The future of recycled plastics looks bleak for the beginning of 1997, especially for PET.
Prices have fallen as a result of expanding capacity for virgin resin. Although those in the industry don't agree on how quickly the market will recover, many do agree that prices are not going up anytime soon.
Despite the slowdown, and in some cases the shutdown, of recycling operations, a study conducted by Seattle-based R.W. Beck and Associates for the American Plastics Council reports that the number of facilities accepting post-consumer plastics has increased 10 percent, from 1,546 in 1995 to 1,705 in 1996.
Nevertheless, the number of large-capacity reprocessing facilities that ceased operations last year was alarming.
In PET processing, Boston-based wTe Corp. and PureTec Corp. of Ridgefield, N.J., each closed a plant in 1996. Signode Division of ITW Inc. is preparing to close its Plastic Recycling Alliance PET recycling plant, claiming it is cheaper to buy virgin resin than to recycle post-consumer PET.
Consultant Peter Anderson of RecycleWorld estimates two-thirds of the strictly PET reprocessing companies in the United States went out of business last year. Leading recycler Wellman Inc. still accepts post-consumer PET, but other companies such as RIB Corp. in Chicago, and American Plastics Inc. in Akron, Ohio, have stopped accepting PET.
Long the darling of plastics recycling, PET reached an all-time low price last year, plummeting about 40 cents per pound. Speculation as to when the market will stabilize and how to facilitate positive movement varies widely.
Perhaps the most optimistic voice in the industry belongs to Dennis Sabourin, vice president for post-consumer procurement and recycling industry affairs for Wellman of Shrewsbury, N.J.
``PET recycling is alive and well,'' he said. ``The market is going to continue to be dominated by end-users.''
He expects price stabilization this year as the amount of off-spec virgin resin stabilizes. Most major virgin PET suppliers added capacity in the past year.
Sabourin said he believes there has been an unrealistic expectation of the value of recycled PET.
``There's no company with `x' pounds of PET that can't be moved. They're just not happy with the price,'' he said.
Peter Lobin of RIB Corp. said he is an optimist, predicting a loosening in the market toward the end of the year or the beginning of 1998. But for now, things look gloomy.
``There's a potential loss of infrastructure — collection and processing,'' he said. ``That's a scary thought.''
Anderson added, ``It's not a healthy future at all — it's very bleak.''
Some recyclers hope the export market will improve, especially to China. That could force prices up, said Kevin Copeland at American Plastics. However, Sabourin does not see that happening this year.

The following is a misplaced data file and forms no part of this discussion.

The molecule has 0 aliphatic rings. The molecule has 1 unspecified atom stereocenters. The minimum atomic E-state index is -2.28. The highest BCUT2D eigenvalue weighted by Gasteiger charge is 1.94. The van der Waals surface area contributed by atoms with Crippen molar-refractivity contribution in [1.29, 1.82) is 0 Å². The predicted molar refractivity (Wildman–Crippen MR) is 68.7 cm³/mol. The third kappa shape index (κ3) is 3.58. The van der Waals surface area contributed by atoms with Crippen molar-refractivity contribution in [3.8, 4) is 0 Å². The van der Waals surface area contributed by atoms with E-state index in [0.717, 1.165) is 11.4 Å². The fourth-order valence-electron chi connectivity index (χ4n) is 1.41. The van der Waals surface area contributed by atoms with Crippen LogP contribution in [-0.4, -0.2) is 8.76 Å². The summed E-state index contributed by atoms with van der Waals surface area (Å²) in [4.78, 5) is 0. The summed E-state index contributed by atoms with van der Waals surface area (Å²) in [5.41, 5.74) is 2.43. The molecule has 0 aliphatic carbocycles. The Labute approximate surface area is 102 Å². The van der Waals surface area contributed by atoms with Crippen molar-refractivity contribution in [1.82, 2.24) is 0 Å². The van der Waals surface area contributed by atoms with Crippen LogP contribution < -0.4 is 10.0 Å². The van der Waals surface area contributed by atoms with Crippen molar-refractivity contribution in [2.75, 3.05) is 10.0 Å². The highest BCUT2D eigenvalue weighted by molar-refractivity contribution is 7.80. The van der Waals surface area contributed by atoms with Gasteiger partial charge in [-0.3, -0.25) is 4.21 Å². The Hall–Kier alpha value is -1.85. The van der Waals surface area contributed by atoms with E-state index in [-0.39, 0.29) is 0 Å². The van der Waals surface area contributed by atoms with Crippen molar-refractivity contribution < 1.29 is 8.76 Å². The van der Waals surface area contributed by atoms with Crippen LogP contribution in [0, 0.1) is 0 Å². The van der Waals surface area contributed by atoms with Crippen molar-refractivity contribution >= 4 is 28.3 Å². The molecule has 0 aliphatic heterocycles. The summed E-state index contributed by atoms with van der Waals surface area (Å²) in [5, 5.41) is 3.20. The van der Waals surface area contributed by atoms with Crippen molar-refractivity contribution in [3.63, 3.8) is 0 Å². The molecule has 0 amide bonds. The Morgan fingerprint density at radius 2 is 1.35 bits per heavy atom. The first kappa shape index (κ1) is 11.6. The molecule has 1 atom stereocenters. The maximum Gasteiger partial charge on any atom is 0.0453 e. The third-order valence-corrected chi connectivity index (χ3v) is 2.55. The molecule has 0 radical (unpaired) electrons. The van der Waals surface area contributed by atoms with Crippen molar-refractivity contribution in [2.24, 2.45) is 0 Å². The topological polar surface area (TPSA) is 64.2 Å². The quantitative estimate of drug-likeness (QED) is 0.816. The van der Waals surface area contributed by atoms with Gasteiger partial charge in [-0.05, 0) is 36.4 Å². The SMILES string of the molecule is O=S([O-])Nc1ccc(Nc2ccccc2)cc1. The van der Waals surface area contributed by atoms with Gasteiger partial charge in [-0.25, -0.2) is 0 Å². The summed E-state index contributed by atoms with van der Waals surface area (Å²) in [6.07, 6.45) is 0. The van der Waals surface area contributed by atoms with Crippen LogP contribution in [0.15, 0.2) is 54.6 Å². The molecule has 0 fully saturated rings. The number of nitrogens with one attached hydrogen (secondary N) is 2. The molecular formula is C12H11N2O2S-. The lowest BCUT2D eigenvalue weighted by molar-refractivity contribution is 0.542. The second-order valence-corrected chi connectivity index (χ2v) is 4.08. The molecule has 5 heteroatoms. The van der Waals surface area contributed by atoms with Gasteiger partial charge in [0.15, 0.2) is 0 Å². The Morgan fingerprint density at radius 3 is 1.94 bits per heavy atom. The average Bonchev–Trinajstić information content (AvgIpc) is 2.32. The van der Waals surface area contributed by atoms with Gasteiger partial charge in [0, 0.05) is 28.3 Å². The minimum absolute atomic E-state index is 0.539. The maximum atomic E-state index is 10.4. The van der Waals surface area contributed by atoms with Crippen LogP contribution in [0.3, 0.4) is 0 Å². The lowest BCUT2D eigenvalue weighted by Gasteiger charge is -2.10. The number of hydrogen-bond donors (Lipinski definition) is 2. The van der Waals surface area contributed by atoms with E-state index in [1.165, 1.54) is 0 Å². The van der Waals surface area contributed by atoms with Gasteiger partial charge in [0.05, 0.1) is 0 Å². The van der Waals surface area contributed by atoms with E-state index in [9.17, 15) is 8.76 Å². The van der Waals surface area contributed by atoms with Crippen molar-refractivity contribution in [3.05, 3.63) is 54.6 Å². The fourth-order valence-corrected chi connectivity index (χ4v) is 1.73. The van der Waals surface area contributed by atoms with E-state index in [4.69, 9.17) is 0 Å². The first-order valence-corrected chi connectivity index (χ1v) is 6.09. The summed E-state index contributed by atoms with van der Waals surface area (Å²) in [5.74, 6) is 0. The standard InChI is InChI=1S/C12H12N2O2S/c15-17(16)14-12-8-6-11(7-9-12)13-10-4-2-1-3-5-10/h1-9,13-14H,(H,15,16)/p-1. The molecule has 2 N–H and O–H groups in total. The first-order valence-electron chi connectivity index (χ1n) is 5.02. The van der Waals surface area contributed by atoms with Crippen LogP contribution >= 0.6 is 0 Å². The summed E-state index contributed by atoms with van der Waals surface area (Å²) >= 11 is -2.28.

``The export market will be less important in 1997,'' he said. ``With the rapid growth of virgin [PET capacity] in Asia, it will be used there.''
Sabourin said recycled material, PET or otherwise, will continue to be used because firms have a marketing requirement to use recycled material in products.
Recyclers have offered several ideas in the fight to keep PET recycling viable. Anderson argues for a major restructuring of the entire process, beginning with a redesign of bottles to make them easier to recycle.
``There needs to be a balance between improved efficiency and meeting the needs of the consumer,'' Anderson said.
Sabourin said collection continues to be the most important factor in the future of PET recycling. APC reported that the number of communities with curbside collection increased in 1996. But as prices fall, recyclers expect some to stop collecting plastics.
Anderson said he believes it is not a matter of people not caring about recycling, but rather a lack of understanding of the recycling infrastructure.
The market for post-consumer high density polyethylene also had high-profile setbacks in 1996. Union Carbide Corp. closed its HDPE reprocessing plant in Piscataway, N.J., and Rutgers University shut its Center for Plastics Recycling Research. Nevertheless, Lobin believes the market is stable.
``It's been through enough cycles. It's a well-tested market and can carry the load for PET,'' he said.
However, with virgin HDPE suppliers set to add 6.5 percent to their total production capacity around the world this year, some recyclers wonder if a drop in virgin prices could push down post-consumer HDPE as well. Besides packaging applications, HDPE is surging in the plastic lumber industry.
Other recycled materials such as polypropylene and polystyrene continue to hold steady, maintaining their current prices.